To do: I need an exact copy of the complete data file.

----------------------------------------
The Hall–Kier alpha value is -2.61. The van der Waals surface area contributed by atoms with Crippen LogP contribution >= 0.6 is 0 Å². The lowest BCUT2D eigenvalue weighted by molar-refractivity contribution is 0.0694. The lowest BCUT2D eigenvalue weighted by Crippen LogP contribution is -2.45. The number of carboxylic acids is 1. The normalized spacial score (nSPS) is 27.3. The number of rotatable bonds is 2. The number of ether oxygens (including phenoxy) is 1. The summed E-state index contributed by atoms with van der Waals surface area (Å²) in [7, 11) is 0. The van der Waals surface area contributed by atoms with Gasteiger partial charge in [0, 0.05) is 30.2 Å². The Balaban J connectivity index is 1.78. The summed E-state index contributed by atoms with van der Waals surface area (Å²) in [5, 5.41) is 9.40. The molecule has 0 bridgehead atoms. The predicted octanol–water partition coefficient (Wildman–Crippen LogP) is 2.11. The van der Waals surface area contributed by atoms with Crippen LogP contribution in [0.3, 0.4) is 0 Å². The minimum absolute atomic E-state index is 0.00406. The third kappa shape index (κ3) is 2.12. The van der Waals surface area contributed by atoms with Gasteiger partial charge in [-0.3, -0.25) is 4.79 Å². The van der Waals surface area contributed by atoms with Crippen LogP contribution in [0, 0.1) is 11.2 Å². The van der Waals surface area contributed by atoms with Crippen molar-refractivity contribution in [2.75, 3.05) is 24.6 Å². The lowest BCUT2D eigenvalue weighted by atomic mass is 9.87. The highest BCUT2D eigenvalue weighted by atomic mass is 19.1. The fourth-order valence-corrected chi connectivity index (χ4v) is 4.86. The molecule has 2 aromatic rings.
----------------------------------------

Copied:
The Hall–Kier alpha value is -2.61. The van der Waals surface area contributed by atoms with Crippen LogP contribution >= 0.6 is 0 Å². The lowest BCUT2D eigenvalue weighted by molar-refractivity contribution is 0.0694. The lowest BCUT2D eigenvalue weighted by Crippen LogP contribution is -2.45. The number of carboxylic acids is 1. The normalized spacial score (nSPS) is 27.3. The number of rotatable bonds is 2. The number of ether oxygens (including phenoxy) is 1. The summed E-state index contributed by atoms with van der Waals surface area (Å²) in [7, 11) is 0. The van der Waals surface area contributed by atoms with Gasteiger partial charge in [0, 0.05) is 30.2 Å². The Balaban J connectivity index is 1.78. The summed E-state index contributed by atoms with van der Waals surface area (Å²) in [5, 5.41) is 9.40. The molecule has 0 bridgehead atoms. The predicted octanol–water partition coefficient (Wildman–Crippen LogP) is 2.11. The van der Waals surface area contributed by atoms with Crippen LogP contribution in [0.3, 0.4) is 0 Å². The minimum absolute atomic E-state index is 0.00406. The third kappa shape index (κ3) is 2.12. The van der Waals surface area contributed by atoms with Gasteiger partial charge in [-0.3, -0.25) is 4.79 Å². The van der Waals surface area contributed by atoms with Crippen LogP contribution in [0, 0.1) is 11.2 Å². The van der Waals surface area contributed by atoms with Crippen molar-refractivity contribution in [2.75, 3.05) is 24.6 Å². The lowest BCUT2D eigenvalue weighted by atomic mass is 9.87. The highest BCUT2D eigenvalue weighted by atomic mass is 19.1. The fourth-order valence-corrected chi connectivity index (χ4v) is 4.86. The molecule has 2 aromatic rings.